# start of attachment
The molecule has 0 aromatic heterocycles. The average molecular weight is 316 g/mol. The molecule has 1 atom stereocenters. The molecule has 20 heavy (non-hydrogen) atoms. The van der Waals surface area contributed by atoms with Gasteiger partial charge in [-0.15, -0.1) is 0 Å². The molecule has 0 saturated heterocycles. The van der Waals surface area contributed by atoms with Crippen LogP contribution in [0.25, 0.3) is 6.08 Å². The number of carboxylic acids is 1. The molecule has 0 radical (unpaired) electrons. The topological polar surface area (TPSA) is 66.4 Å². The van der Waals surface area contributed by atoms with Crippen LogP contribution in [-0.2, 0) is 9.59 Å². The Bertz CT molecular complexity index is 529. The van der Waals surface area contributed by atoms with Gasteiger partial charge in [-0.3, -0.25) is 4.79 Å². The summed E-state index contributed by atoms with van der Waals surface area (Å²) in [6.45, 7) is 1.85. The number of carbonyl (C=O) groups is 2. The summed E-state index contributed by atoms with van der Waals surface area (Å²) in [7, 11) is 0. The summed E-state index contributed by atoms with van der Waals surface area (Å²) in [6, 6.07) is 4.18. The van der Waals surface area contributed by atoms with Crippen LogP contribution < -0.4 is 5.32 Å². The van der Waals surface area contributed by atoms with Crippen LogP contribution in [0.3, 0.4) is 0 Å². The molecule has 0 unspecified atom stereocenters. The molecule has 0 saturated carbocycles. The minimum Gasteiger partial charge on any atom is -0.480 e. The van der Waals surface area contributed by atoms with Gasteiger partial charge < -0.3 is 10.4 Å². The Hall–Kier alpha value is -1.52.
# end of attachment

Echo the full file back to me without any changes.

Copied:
The molecule has 0 aromatic heterocycles. The average molecular weight is 316 g/mol. The molecule has 1 atom stereocenters. The molecule has 20 heavy (non-hydrogen) atoms. The van der Waals surface area contributed by atoms with Gasteiger partial charge in [-0.15, -0.1) is 0 Å². The molecule has 0 saturated heterocycles. The van der Waals surface area contributed by atoms with Crippen LogP contribution in [0.25, 0.3) is 6.08 Å². The number of carboxylic acids is 1. The molecule has 0 radical (unpaired) electrons. The topological polar surface area (TPSA) is 66.4 Å². The van der Waals surface area contributed by atoms with Crippen LogP contribution in [-0.2, 0) is 9.59 Å². The Bertz CT molecular complexity index is 529. The van der Waals surface area contributed by atoms with Gasteiger partial charge in [-0.3, -0.25) is 4.79 Å². The summed E-state index contributed by atoms with van der Waals surface area (Å²) in [6.45, 7) is 1.85. The number of carbonyl (C=O) groups is 2. The summed E-state index contributed by atoms with van der Waals surface area (Å²) in [7, 11) is 0. The summed E-state index contributed by atoms with van der Waals surface area (Å²) in [6, 6.07) is 4.18. The van der Waals surface area contributed by atoms with Crippen LogP contribution < -0.4 is 5.32 Å². The van der Waals surface area contributed by atoms with Crippen LogP contribution in [0.3, 0.4) is 0 Å². The molecule has 0 unspecified atom stereocenters. The molecule has 0 saturated carbocycles. The minimum Gasteiger partial charge on any atom is -0.480 e. The van der Waals surface area contributed by atoms with Gasteiger partial charge < -0.3 is 10.4 Å². The Hall–Kier alpha value is -1.52.